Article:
Psoriasis raises heart disease risk
People with severe forms psoriasis are more likely to die of heart-related causes and stroke than those without the condition.
In psoriasis, cells build up on the skin surface and form itchy and sometimes painful scales and red patches. Joint inflammation may also occur. Up to one in 25 adults have psoriasis, and about one in five of those have severe disease that warrants treatment with powerful inflammation-suppressing drugs like methotrexate. Because such drugs carry a high risk of side effects, most people with severe psoriasis actually go untreated.
To investigate if psoriasis is a risk factor for heart disease, researchers matched 3,603 patients with severe psoriasis to 14,330 people who were free from the disease and followed them for about three years, on average. Three percent (108 patients) of those with severe psoriasis died of heart- or stroke-related causes, compared with about two percent (301 patients) of those without psoriasis.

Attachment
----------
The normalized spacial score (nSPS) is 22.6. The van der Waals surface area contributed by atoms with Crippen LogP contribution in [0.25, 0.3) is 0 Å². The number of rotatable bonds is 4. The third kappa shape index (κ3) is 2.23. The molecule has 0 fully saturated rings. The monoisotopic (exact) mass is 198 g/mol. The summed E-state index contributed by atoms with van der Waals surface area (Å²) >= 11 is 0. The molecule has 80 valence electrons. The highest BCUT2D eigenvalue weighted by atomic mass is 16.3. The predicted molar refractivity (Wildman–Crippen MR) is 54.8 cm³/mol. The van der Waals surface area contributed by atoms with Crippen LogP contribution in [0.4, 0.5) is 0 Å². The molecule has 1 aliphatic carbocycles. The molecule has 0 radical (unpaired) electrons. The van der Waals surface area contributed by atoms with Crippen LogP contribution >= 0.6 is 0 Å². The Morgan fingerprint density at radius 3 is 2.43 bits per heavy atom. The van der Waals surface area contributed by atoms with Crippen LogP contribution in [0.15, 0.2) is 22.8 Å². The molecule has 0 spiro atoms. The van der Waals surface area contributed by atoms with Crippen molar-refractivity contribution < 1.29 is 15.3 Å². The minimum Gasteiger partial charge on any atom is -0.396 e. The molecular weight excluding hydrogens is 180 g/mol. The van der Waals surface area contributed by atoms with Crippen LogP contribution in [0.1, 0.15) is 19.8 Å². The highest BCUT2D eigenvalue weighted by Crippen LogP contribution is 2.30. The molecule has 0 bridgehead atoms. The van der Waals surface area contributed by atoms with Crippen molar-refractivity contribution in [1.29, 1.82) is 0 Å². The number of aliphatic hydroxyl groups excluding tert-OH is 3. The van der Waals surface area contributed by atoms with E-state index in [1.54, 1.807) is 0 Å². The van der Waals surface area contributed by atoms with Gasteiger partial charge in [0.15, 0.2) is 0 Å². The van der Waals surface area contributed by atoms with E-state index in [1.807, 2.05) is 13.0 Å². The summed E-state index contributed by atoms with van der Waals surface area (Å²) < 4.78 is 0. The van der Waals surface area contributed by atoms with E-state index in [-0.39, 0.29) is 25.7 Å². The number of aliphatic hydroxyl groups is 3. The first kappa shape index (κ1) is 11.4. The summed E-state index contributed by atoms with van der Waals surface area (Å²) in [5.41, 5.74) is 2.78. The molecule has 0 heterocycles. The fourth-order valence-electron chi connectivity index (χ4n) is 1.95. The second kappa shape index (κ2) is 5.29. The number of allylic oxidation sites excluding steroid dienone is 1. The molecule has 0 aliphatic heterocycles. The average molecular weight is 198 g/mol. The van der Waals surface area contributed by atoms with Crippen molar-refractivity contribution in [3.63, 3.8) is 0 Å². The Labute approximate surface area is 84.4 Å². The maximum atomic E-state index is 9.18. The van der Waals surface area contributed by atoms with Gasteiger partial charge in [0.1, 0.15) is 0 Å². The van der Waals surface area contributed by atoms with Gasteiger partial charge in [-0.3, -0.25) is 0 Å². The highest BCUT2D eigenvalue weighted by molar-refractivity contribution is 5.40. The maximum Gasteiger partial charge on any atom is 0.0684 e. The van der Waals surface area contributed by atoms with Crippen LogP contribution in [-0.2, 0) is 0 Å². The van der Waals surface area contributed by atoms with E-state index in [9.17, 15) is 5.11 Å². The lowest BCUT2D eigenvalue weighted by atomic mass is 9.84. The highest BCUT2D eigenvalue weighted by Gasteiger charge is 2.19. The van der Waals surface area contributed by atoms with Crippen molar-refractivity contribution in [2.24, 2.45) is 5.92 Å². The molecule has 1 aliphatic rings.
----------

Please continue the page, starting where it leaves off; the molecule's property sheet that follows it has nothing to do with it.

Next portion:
It was found that people with severe psoriasis were nearly 60 percent more likely to die of causes related to heart disease or stroke than those without the disease. Even when the researchers took factors like smoking, high blood pressure, and diabetes into consideration, the psoriasis patients' risk of death due to these causes was still 57 percent higher, suggesting that the skin disease itself was responsible for this .
These findings show that patients with severe psoriasis have a higher risk of death due to heart disease or stroke.
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